It's refreshing to have a piece based on the internal realities of politics rather than pre-Election spin. Thanks Linda.

    What it suggests to me is that it is far easier for the public to see the leverage exerted on governments by independents and minority parties, than it is to see the influence of interests within governments (both Labor and Coalition).

    Given that we have minority government whenever the Coalition is in power and that the government has been in minority in all but 3 of the last 30 years in the Senate - isn't it time we dropped the hype about a 'hung' parliament and just referred to it as 'the' parliament?

  3. Mike Swinbourne

    logged in via Facebook

    It should also be remembered that the Greens - that party most despised by the Liberals as being a 'fringe' party etc, significantly outpolled the Nationals at the last election, and will do so again this time around.

    It is the Nationals which are a fringe party in this country - one which gains a disproportionate share of seats and influence which far outweighs their popular support.

  4. Michael Shand

    Software Tester

    Really great article, I am more afraid of any one party winning a majority than anything else.

    Mixed Member Proportional Voting please

  5. Michael Wilbur-Ham (MWH)

    Writer (ex telecommunications engineer)

    The good thing with the minority government under Gillard is that there was lots of debate within the parliament - we could see democracy working.

    The Coalition debates behind closed doors, and especially if Abbott gains control of the senate, legislation will just be rubber stamped by parliament.

    Protect the senate - vote 1 Green.

    (And be careful of the Sex Party and Wikileaks as they preference some right wing parties above the Greens.)

    1. Peter Evans


      In reply to Michael Wilbur-Ham (MWH)

      Couldn't agree more. I found the so called instability refreshing as ideas were challenged and to be implemented policies had to be thought through and well argued. Its too easy when one party or one group (the Coalition) has control of the lower house for bills to be presented and walked through the process. As with many things in life there are better outcomes when we are challenged to question and defend our ideas rather than just follow the same old patterns. Of course you need good will on both sides and this was mostly present between the Government and the independents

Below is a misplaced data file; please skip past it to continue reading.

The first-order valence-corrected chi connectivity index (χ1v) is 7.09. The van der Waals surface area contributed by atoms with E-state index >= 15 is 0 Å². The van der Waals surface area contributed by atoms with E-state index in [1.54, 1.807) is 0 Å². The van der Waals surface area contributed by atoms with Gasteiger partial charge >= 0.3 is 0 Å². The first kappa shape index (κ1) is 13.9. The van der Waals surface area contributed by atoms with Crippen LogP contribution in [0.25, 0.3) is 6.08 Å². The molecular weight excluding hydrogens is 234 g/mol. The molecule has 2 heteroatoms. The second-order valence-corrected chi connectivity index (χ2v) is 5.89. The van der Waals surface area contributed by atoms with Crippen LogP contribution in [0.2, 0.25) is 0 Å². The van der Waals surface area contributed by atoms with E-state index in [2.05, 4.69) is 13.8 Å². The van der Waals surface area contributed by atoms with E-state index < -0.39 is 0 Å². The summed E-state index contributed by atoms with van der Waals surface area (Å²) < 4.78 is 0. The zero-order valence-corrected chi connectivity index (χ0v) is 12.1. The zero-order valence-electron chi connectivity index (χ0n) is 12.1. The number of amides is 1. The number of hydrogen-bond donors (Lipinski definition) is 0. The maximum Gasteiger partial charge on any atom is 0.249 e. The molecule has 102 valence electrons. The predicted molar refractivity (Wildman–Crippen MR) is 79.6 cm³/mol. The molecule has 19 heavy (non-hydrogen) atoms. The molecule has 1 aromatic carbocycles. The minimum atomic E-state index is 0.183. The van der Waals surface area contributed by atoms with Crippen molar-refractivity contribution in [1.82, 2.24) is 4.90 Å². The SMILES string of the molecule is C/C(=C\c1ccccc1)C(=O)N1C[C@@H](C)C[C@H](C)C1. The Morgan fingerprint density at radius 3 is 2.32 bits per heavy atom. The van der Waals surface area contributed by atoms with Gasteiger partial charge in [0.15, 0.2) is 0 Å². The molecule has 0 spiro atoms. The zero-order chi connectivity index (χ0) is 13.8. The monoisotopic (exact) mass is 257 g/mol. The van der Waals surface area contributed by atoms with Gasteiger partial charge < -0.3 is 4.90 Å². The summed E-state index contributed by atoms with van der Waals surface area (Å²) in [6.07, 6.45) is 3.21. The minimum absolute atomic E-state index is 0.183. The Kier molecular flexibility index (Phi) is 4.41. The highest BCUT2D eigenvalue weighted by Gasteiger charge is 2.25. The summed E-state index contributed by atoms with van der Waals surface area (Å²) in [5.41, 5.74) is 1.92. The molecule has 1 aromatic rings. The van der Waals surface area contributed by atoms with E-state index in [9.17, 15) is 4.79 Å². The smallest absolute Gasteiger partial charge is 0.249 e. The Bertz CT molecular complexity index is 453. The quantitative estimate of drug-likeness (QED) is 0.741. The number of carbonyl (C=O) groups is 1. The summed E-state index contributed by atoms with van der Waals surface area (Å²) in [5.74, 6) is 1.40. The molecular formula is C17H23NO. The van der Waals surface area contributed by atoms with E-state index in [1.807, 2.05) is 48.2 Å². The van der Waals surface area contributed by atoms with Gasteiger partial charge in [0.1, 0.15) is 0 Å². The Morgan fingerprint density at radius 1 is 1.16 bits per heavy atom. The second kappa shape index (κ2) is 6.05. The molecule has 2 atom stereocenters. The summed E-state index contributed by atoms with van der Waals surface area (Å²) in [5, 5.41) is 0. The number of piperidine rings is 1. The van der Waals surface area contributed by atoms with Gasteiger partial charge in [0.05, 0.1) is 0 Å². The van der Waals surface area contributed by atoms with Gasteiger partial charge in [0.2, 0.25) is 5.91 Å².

6. Doug Hutcheson


    "The two parties usually go into an election campaign with a single voice but this does not detract from the fact that they have different policy emphases." The biggest nightmare would be if the Libs gained a majority in both houses, enabling them to rule unfettered by ties to the Nats. A purely Liberal regime would become a massive wrecking ball, pursuing policies in harmony with their Tea Party mates in the USA. I hope we will not hand Australia on a platter to Abbott tomorrow.

  7. John Kelmar

    Small Business Consultant

    A far better way to govern Australia is for the people to vote for the person who they believe will be the best person for each Ministerial portfolio, provided they are qualified for the position. Then when all the Ministers are elected, they must all work together to MAKE AUSTRALIA BETTER, no matter what party they belong to.

    This will stop the idiotic bickering we currently have in Parliament, and make politicians focus more strongly on positive attributes supportive of each other and the Australian people.

  8. wilma western

    logged in via email

    Pertinent points - and of course there are several minority state govts or hung parlts at the moment - Victoria for example, where a blue blood Liberal Premier was removed with minimal outcry from the hounds of the media.

    Abbott has said that the Dept of Trade will be removed from the Foreign Minister's portfolio - ie won't be under J Bishop's authority. Why? So that it can go to a Nat or a Lib Free Trader? Time will tell , but perhaps it's that they think that trade is more suitable for a bloke to manage ???